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Can I use compost contaminated with clopyralid or other herbicides?

Plant damage from clopyralid or similar herbicides may look like cupping or curling. Not all plants are affected, but many vegetables are. (see photo credit below)

How can herbicides get into compost?

Herbicides used against broad-leaf weeds can sometimes end up in hay, manure, or grass clippings used for compost. Clopyralid is one of several herbicides that mimic auxins, or growth hormones, in plants. They can be used in pastures, where they kill weeds that may harm livestock.

The herbicide residues are not toxic to livestock, but can pass through their digestive tract unchanged. The residues then end up in the animals' urine and manure. If the manure or the hay from a treated pasture is taken away, the residues may go with it. This is called herbicide carryover.

How long does clopyralid last in soil?

Depending on soil conditions, clopyralid may last for months to years in soil. Soil microbes like bacteria and fungi help break down these herbicides. The healthier the soil, the faster the herbicide will break down.

How toxic is clopyralid?

Clopyralid is considered very low in toxicity if ingested or if it gets on the skin. When it was fed directly to pregnant rats, it was not found to cause birth defects. It did not affect the growth, survival, or reproduction of the rats born to those mothers. The EPA has concluded that clopyralid is not likely to cause cancer in humans based on several studies.1,2

Can I eat the food I've grown?

Pesticide residues in food are regulated by the EPA through the setting of tolerances, which are maximum residue limits. There are tolerances for clopyralid in meat and dairy products, grain crops, and some vegetables. There are no tolerances for clopyralid on most vegetables. This means that EPA has not done a risk assessment to set residue levels at which no health effects are expected. The risks are unknown.

Peas, beans, lettuce, tomatoes, potatoes, peppers, buckwheat, and others are sensitive to clopyralid and similar herbicides. Lupine, sunflowers, and marigolds are also affected. (see photo credit below)

What if I want to test for clopyralid?

Laboratory testing can be very expensive, and some plants are more sensitive than laboratory tests. They can be damaged by levels too low for lab tests to detect. You can perform your own bioassay instead. A bioassay is a test where you grow a few sensitive plants in soil to look for damage. The bioassay can take 3 to 4 weeks.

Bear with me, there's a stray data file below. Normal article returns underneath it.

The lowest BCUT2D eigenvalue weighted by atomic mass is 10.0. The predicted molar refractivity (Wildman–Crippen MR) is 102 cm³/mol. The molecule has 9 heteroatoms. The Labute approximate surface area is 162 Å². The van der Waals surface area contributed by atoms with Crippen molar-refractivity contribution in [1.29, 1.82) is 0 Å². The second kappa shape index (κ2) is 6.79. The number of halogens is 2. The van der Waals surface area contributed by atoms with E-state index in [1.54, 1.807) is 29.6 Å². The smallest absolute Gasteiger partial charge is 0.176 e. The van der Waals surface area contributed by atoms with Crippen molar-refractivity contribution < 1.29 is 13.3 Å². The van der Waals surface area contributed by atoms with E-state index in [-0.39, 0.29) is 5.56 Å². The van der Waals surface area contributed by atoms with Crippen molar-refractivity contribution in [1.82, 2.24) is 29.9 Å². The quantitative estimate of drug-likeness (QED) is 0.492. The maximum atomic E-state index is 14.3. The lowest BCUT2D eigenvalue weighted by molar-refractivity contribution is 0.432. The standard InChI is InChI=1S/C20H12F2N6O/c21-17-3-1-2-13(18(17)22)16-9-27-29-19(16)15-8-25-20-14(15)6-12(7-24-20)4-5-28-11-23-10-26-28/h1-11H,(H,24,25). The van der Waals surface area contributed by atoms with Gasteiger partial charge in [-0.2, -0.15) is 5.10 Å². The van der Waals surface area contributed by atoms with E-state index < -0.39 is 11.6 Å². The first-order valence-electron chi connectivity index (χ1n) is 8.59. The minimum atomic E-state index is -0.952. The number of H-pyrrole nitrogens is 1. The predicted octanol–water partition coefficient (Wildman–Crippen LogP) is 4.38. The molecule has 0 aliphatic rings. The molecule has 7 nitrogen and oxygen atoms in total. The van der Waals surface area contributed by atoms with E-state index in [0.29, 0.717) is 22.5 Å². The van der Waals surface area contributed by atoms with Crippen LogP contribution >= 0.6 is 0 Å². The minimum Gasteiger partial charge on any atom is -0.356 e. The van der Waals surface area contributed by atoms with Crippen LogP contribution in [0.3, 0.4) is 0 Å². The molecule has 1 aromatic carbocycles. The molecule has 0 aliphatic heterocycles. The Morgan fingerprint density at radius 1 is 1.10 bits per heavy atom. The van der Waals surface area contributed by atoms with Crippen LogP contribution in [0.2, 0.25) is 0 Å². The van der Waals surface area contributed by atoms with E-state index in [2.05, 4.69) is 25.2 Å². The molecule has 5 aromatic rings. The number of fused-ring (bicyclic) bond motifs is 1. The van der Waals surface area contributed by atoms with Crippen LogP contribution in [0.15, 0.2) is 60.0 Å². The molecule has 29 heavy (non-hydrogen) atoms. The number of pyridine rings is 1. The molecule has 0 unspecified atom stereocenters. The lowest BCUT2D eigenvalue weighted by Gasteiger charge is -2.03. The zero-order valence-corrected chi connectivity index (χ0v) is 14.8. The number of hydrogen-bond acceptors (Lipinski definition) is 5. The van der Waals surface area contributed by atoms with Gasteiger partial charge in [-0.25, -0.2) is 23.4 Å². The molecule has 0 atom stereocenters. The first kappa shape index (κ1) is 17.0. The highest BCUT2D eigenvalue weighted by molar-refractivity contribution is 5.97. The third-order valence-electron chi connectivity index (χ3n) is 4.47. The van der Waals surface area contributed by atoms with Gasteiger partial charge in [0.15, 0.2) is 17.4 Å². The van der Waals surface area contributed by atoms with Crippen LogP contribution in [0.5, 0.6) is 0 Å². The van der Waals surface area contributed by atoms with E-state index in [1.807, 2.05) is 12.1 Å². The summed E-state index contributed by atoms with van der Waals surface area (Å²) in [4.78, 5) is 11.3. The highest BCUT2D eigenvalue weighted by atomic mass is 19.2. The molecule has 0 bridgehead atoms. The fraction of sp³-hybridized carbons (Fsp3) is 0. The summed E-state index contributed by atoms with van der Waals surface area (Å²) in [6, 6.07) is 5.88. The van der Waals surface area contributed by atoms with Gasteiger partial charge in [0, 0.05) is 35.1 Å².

Lack of proper nutrients and other problems can look like herbicide damage. If you aren't sure what is affecting your plants, contact your local county extension office for help.

I used contaminated compost in the veggie garden. Now what?

There are a number of steps you may take. First, you may choose to plant your vegetables elsewhere until bioassays show no damage to test seedlings. This may take more than one growing season.

You may consider growing a cover crop of plants to dispose of later. Cover crops like sunflowers, peas, wheat, corn, or oats may or may not show damage, but they can help take up the residue. Remove the plants and their roots at the end of the growing season. You may consider sending them to a landfill or disposing of them in the normal trash. Do not compost or send them with yard debris where the cycle can start all over again.

Plants grown in herbicide-contaminated compost may be stunted or may not germinate at all if planted from seed. (see photo credit below)

Another option is to try speeding up the breakdown of the residues. Tilling the contaminated soil, watering it, and adding clean compost and soil can boost the soil microbes. Before you plant, you may choose to do a bioassay test to make sure residues are low enough not to cause damage.

Finally, you may choose to remove the contaminated soil. It can be spread on lawns or around woody and perennial ornamental plants. If you do this, grass clippings may be contaminated and should not be used for mulch or compost for the vegetable garden. Contaminated soil can also be taken to the landfill. This may be quite expensive.

How can I get rid of contaminated compost?

You can contact the company that sold the contaminated compost. They may not be required to remove it, but it could be part of a company’s customer service plan.

What can I do to avoid getting contaminated compost?

Before you purchase compost, ask the seller about the source. Ask what herbicides were used to grow the animals' feed or grass. Herbicides that can contaminate compost include clopyralid, aminopyralid, and picloram. Ask if the compost supplier does bioassays to test their product.

If you are getting grass clippings, ask if they came from a site that may have used these herbicides. If in doubt, do a bioassay or use the clippings around resistant ornamental plants.

Consider asking for a sample that you can bioassay yourself if the supplier does not perform a bioassay before selling the compost. Just be sure to sample the compost from the same load that you would buy.

This page should be used for informational purposes only. If you have questions, consider giving us a call at 800-858-7378 (8:00am - 12:00pm PST), or email us at npic@ace.orst.edu.

All images are courtesy of the Oregon Department of Agriculture, CC BY-NC-ND 4.0, creativecommons.org/licenses/by-nc-nd/4.0/legalcode


Additional Resources:

References:

  1. Chemicals Evaluated for Carcinogenic Potential; U.S. Environmental Protection Agency (EPA), Office of Pesticide Programs, U.S. Government Printing Office: Washington, DC, 2020.
  2. Clopyralid. Health Risk Assessment for New Uses on Apples, Teff, Brassica Leafy Greens, and Rapeseed; U.S. Environmental Protection Agency (EPA), Office of Pesticide Programs, U.S. Government Printing Office: Washington, DC, 2012.
Last updated May 14, 2021

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